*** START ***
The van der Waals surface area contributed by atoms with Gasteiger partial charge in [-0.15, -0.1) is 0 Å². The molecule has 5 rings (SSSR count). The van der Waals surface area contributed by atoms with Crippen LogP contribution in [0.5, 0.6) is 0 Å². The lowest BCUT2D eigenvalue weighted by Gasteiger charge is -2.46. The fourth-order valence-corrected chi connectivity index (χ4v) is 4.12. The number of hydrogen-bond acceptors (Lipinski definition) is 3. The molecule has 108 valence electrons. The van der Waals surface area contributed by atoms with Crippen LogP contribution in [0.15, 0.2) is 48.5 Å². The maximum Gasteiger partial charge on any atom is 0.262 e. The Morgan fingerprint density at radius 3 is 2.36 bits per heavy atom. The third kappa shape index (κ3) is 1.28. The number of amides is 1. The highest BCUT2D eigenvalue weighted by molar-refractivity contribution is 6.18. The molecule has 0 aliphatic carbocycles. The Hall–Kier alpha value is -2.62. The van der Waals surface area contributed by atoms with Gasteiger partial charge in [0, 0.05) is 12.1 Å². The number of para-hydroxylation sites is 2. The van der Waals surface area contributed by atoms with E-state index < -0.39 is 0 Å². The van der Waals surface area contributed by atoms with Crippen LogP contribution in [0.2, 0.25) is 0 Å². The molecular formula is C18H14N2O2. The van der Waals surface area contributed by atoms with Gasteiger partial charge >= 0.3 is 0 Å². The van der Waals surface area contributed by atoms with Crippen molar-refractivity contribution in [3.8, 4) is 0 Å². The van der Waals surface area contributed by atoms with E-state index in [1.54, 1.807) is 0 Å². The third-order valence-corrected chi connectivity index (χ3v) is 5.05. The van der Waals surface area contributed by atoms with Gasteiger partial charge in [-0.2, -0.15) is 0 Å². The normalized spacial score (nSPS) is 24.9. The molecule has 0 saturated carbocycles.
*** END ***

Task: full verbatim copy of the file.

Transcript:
The van der Waals surface area contributed by atoms with Gasteiger partial charge in [-0.15, -0.1) is 0 Å². The molecule has 5 rings (SSSR count). The van der Waals surface area contributed by atoms with Crippen LogP contribution in [0.5, 0.6) is 0 Å². The lowest BCUT2D eigenvalue weighted by Gasteiger charge is -2.46. The fourth-order valence-corrected chi connectivity index (χ4v) is 4.12. The number of hydrogen-bond acceptors (Lipinski definition) is 3. The molecule has 108 valence electrons. The van der Waals surface area contributed by atoms with Crippen LogP contribution in [0.15, 0.2) is 48.5 Å². The maximum Gasteiger partial charge on any atom is 0.262 e. The Morgan fingerprint density at radius 3 is 2.36 bits per heavy atom. The third kappa shape index (κ3) is 1.28. The number of amides is 1. The highest BCUT2D eigenvalue weighted by molar-refractivity contribution is 6.18. The molecule has 0 aliphatic carbocycles. The Hall–Kier alpha value is -2.62. The van der Waals surface area contributed by atoms with Gasteiger partial charge in [0, 0.05) is 12.1 Å². The number of para-hydroxylation sites is 2. The van der Waals surface area contributed by atoms with E-state index < -0.39 is 0 Å². The van der Waals surface area contributed by atoms with Crippen LogP contribution in [0.2, 0.25) is 0 Å². The molecular formula is C18H14N2O2. The van der Waals surface area contributed by atoms with Gasteiger partial charge >= 0.3 is 0 Å². The van der Waals surface area contributed by atoms with Crippen molar-refractivity contribution in [3.8, 4) is 0 Å². The van der Waals surface area contributed by atoms with E-state index in [1.54, 1.807) is 0 Å². The third-order valence-corrected chi connectivity index (χ3v) is 5.05. The van der Waals surface area contributed by atoms with Gasteiger partial charge in [-0.2, -0.15) is 0 Å². The normalized spacial score (nSPS) is 24.9. The molecule has 0 saturated carbocycles.